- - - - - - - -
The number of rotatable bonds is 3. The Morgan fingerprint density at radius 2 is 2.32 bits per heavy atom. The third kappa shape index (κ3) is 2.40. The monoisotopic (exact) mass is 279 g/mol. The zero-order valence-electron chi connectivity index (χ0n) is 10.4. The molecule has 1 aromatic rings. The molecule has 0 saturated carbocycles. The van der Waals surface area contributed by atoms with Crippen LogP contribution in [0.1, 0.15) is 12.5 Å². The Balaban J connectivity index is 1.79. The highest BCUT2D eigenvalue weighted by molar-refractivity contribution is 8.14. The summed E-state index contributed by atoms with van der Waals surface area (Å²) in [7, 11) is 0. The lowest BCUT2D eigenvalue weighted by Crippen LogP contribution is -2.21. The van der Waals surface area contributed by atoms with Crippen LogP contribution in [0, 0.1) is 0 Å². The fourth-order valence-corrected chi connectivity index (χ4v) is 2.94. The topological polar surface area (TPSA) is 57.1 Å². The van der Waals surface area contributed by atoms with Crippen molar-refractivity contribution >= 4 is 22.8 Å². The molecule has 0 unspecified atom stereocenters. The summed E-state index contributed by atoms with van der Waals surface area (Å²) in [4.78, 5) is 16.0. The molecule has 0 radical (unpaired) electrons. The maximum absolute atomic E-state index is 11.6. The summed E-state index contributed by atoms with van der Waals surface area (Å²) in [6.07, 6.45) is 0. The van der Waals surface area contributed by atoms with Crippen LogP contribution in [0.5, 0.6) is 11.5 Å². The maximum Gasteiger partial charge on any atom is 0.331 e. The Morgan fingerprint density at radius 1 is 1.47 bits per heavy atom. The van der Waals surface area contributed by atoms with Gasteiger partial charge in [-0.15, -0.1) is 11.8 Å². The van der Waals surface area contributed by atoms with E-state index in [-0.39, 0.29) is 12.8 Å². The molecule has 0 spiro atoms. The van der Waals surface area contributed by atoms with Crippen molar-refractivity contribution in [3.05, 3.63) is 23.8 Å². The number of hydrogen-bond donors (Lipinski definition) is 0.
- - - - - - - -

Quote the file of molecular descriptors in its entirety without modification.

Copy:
The number of rotatable bonds is 3. The Morgan fingerprint density at radius 2 is 2.32 bits per heavy atom. The third kappa shape index (κ3) is 2.40. The monoisotopic (exact) mass is 279 g/mol. The zero-order valence-electron chi connectivity index (χ0n) is 10.4. The molecule has 1 aromatic rings. The molecule has 0 saturated carbocycles. The van der Waals surface area contributed by atoms with Crippen LogP contribution in [0.1, 0.15) is 12.5 Å². The Balaban J connectivity index is 1.79. The highest BCUT2D eigenvalue weighted by molar-refractivity contribution is 8.14. The summed E-state index contributed by atoms with van der Waals surface area (Å²) in [7, 11) is 0. The lowest BCUT2D eigenvalue weighted by Crippen LogP contribution is -2.21. The van der Waals surface area contributed by atoms with Crippen LogP contribution in [0, 0.1) is 0 Å². The fourth-order valence-corrected chi connectivity index (χ4v) is 2.94. The topological polar surface area (TPSA) is 57.1 Å². The van der Waals surface area contributed by atoms with Crippen molar-refractivity contribution >= 4 is 22.8 Å². The molecule has 0 unspecified atom stereocenters. The summed E-state index contributed by atoms with van der Waals surface area (Å²) in [4.78, 5) is 16.0. The molecule has 0 radical (unpaired) electrons. The maximum absolute atomic E-state index is 11.6. The summed E-state index contributed by atoms with van der Waals surface area (Å²) in [6.07, 6.45) is 0. The van der Waals surface area contributed by atoms with Crippen LogP contribution in [0.5, 0.6) is 11.5 Å². The maximum Gasteiger partial charge on any atom is 0.331 e. The Morgan fingerprint density at radius 1 is 1.47 bits per heavy atom. The van der Waals surface area contributed by atoms with Gasteiger partial charge in [-0.15, -0.1) is 11.8 Å². The van der Waals surface area contributed by atoms with E-state index in [-0.39, 0.29) is 12.8 Å². The molecule has 0 spiro atoms. The van der Waals surface area contributed by atoms with Crippen molar-refractivity contribution in [3.05, 3.63) is 23.8 Å². The number of hydrogen-bond donors (Lipinski definition) is 0.